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This article was published 10/7/2019 (810 days ago), so information in it may no longer be current.
It’s time for Manitoba to require carbon monoxide detectors in every home, a former Ontario firefighter says.
While there was a detector at the Super 8 hotel when up to 385 parts per million of carbon monoxide spread through the building Tuesday morning, John Gignac is worried it got so high — 10 times safe levels. More information is expected today about what caused the incident. Fifteen people were initially in critical condition after the leak, but it appears everyone will pull through, the Winnipeg Regional Health Authority said.
"It should be a warning to them that they need to crack down and make a law for the whole province," Gignac said.
Gignac, who’s the executive director of the Hawkins-Gignac Foundation for CO Education, said he’s glad everyone is OK but warns of possible long-term effects like speech impairments, loss of memory of loss of senses.
"There is long-term effects for sure," Gignac said.
"They did have a detection system there and basically it prevented people from dying from carbon monoxide, so that’s the good side of it."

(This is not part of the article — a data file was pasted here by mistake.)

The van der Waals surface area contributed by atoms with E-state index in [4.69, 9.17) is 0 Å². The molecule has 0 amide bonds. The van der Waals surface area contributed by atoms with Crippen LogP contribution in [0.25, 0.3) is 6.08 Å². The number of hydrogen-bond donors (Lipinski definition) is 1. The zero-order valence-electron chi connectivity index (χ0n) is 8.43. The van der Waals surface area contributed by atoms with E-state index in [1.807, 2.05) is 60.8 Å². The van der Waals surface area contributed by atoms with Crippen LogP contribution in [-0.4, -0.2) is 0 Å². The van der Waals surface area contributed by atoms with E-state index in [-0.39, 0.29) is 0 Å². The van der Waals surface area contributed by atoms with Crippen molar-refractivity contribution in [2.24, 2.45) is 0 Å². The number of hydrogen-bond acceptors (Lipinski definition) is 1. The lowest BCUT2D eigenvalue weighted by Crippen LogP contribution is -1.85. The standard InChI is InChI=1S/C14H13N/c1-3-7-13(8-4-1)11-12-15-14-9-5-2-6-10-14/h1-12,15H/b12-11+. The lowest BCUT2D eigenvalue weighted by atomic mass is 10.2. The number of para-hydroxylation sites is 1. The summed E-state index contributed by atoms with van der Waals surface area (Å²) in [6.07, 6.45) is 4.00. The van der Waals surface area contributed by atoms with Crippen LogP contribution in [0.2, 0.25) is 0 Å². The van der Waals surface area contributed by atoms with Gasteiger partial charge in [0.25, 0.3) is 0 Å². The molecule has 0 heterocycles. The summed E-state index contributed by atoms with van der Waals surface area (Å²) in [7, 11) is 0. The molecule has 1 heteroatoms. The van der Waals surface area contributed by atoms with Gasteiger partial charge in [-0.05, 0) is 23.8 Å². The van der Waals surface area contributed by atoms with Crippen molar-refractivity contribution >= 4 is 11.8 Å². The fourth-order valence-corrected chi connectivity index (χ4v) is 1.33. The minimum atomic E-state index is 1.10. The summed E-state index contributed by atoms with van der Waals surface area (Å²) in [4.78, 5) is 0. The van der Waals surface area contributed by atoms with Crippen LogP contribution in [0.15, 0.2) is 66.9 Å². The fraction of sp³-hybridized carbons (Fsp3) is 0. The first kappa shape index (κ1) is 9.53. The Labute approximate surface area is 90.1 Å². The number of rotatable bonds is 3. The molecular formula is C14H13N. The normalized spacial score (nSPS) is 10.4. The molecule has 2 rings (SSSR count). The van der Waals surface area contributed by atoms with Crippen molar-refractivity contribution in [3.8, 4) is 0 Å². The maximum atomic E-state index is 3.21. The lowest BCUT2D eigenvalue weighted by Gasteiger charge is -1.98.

Since 2011, new builds and public buildings in Manitoba are required to have carbon monoxide detectors — including hotels, which must be inspected every three years.
After Gignac’s niece died of carbon monoxide poisoning, the former firefighter decided to dedicate his retirement to pushing for more detectors.
Ontario made them mandatory in 2015, and polling suggests 80 to 85 per cent of Ontarians have a detector installed. It’s also mandatory in Yukon.
"If they had laws in place, it would take care of that. The only way that you’ll ever know that carbon monoxide is in your home, your workplace, your hotel … is with CO alarms in place."
He notes a detector costs around $40 and can last 10 years.
He said people do need to learn more about taking care of their carbon monoxide detectors — reading the information that comes with it, installing the right one, and marking down the date when it’s time to replace it.
"I think if it’s working that well in Ontario, every province should have the same law as Ontario, so we can protect all our citizens."